The federal government’s decision to become both a market player and regulator in U.S. residential real estate was a major cause of the financial crisis. Fannie Mae and Freddie Mac, using their government-given advantages (including lower capital requirements, guaranteed access to federal credit, and a federal guarantee of their debt), established a massive mortgage duopoly. Barack Obama now wants to do for health care what the left has done for the housing market: concentrate as much decision-making power in Washington so that all health care decisions are politicized and magnified.

Obama likes to sell his health care plan as similar to the Federal Employees Health Benefits Program (FEHBP) that is available to all members of Congress. But there are fundamental differences between Obama’s plan and FEHBP, as Heritage scholars Bob Moffit and Nina Owcharenko detail in an analysis of Obama’s health care proposal:

  1. The Obama plan imposes a standardized benefits struc­ture on both the new government plan and every private health plan that participates in the pro­posed National Health Insurance Exchange. There is no comprehensive, standard benefit package in FEHBP.
  2. The Obama plan creates a gov­ernment-run health plan in the National Health Insurance Exchange. No federal agency offers a government health plan through FEHBP. Only private health insurance plans compete in that program, and even more importantly, they compete on a level playing field.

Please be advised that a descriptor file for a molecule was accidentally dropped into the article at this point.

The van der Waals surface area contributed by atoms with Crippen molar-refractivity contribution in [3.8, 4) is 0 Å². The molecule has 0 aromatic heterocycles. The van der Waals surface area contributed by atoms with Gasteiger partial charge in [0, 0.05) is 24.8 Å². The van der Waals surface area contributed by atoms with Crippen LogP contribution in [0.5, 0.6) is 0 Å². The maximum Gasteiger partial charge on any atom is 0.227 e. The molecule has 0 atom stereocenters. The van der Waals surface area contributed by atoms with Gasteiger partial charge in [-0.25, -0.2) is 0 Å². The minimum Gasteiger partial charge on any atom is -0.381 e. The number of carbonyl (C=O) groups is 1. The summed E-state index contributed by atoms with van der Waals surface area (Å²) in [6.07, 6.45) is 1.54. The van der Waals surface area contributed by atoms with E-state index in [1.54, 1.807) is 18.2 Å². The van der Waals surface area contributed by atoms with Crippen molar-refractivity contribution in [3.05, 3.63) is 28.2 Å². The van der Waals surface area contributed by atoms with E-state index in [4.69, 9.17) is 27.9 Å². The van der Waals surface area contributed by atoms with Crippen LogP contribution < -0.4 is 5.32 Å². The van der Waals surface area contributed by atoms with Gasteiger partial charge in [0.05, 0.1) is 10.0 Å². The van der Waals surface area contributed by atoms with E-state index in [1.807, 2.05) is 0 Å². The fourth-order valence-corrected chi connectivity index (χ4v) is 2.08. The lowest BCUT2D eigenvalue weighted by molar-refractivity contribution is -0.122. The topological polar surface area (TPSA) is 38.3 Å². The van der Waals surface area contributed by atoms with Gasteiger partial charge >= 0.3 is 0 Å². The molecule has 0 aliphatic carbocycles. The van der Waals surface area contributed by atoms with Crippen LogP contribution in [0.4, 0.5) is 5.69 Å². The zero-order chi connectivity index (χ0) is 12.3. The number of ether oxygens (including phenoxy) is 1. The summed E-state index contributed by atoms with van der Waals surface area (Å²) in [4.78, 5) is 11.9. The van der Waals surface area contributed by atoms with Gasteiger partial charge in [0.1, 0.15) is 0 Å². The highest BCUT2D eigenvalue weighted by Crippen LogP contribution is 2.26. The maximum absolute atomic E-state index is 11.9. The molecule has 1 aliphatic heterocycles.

3. The Obama plan would require price controls, including “fair” premiums and “minimal co-pays.” Either Congress or some government bureaucrat would have to define these terms. This would put the federal government in the business of deciding what constitutes a fair price and a proper co-payment for benefits and ser­vices, leading to some type of centralized rate set­ting or standardization of payments for providers. By contrast, prices are market-based in FEHBP. No price regulation is imposed on plans or services.

In addition to having the power to set prices and control benefit packages, the government plan would also enjoy a huge advantage in the marketplace since employers and tax­payers would subsidize the new government plan and cover any related risks — a unique advantage unavailable to the private health plans in the exchange. Remember, Congress will have ultimate control over Obama’s new government-run health plan and the new health exchange.

It is impossible to imagine how political incentives, not just economic and medical incentives, could not end up paving the way for a government monopoly over health care. At a minimum, the pri­vate plans could be reduced to operating simply as administrative agents of the federal plan. In either case, without any realistic market options, would-be consumers, patients, individuals and families seeking value for their health care dollars would be the biggest losers.

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